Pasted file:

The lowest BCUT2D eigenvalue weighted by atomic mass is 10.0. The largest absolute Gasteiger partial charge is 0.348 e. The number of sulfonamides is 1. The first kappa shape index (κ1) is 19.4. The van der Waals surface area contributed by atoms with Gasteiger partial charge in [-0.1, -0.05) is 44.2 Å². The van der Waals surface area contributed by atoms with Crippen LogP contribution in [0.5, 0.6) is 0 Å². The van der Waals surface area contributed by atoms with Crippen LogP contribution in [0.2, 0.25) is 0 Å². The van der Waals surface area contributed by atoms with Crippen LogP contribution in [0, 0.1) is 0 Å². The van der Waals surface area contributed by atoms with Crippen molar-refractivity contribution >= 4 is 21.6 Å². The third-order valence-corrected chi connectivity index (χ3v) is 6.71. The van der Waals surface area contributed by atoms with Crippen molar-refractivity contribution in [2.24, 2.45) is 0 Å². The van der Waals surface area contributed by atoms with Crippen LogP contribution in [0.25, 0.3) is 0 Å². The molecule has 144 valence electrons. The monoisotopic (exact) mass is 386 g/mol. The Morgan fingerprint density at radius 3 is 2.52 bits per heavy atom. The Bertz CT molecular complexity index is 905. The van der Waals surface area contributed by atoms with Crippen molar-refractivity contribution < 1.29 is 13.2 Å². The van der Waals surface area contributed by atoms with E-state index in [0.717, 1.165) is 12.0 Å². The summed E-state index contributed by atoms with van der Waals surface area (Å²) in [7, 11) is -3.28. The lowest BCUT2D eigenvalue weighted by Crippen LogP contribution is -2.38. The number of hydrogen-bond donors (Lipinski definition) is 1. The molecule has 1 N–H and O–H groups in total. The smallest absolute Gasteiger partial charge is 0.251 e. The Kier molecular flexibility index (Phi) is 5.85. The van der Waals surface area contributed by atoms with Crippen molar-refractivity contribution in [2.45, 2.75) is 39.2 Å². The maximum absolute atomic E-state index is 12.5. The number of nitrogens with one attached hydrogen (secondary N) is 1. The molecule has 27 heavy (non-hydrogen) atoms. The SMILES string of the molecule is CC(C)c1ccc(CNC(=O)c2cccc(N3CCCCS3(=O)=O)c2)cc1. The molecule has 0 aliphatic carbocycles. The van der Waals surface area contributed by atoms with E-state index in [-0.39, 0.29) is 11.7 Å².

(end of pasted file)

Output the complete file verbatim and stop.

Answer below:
The lowest BCUT2D eigenvalue weighted by atomic mass is 10.0. The largest absolute Gasteiger partial charge is 0.348 e. The number of sulfonamides is 1. The first kappa shape index (κ1) is 19.4. The van der Waals surface area contributed by atoms with Gasteiger partial charge in [-0.1, -0.05) is 44.2 Å². The van der Waals surface area contributed by atoms with Crippen LogP contribution in [0.5, 0.6) is 0 Å². The van der Waals surface area contributed by atoms with Crippen LogP contribution in [0.2, 0.25) is 0 Å². The van der Waals surface area contributed by atoms with Crippen LogP contribution in [0, 0.1) is 0 Å². The van der Waals surface area contributed by atoms with Crippen molar-refractivity contribution >= 4 is 21.6 Å². The third-order valence-corrected chi connectivity index (χ3v) is 6.71. The van der Waals surface area contributed by atoms with Crippen molar-refractivity contribution in [2.24, 2.45) is 0 Å². The van der Waals surface area contributed by atoms with Crippen LogP contribution in [0.25, 0.3) is 0 Å². The molecule has 144 valence electrons. The monoisotopic (exact) mass is 386 g/mol. The Morgan fingerprint density at radius 3 is 2.52 bits per heavy atom. The Bertz CT molecular complexity index is 905. The van der Waals surface area contributed by atoms with Crippen molar-refractivity contribution < 1.29 is 13.2 Å². The van der Waals surface area contributed by atoms with E-state index in [0.717, 1.165) is 12.0 Å². The summed E-state index contributed by atoms with van der Waals surface area (Å²) in [7, 11) is -3.28. The lowest BCUT2D eigenvalue weighted by Crippen LogP contribution is -2.38. The number of hydrogen-bond donors (Lipinski definition) is 1. The molecule has 1 N–H and O–H groups in total. The smallest absolute Gasteiger partial charge is 0.251 e. The Kier molecular flexibility index (Phi) is 5.85. The van der Waals surface area contributed by atoms with Crippen molar-refractivity contribution in [2.45, 2.75) is 39.2 Å². The maximum absolute atomic E-state index is 12.5. The number of nitrogens with one attached hydrogen (secondary N) is 1. The molecule has 27 heavy (non-hydrogen) atoms. The SMILES string of the molecule is CC(C)c1ccc(CNC(=O)c2cccc(N3CCCCS3(=O)=O)c2)cc1. The molecule has 0 aliphatic carbocycles. The van der Waals surface area contributed by atoms with E-state index in [-0.39, 0.29) is 11.7 Å².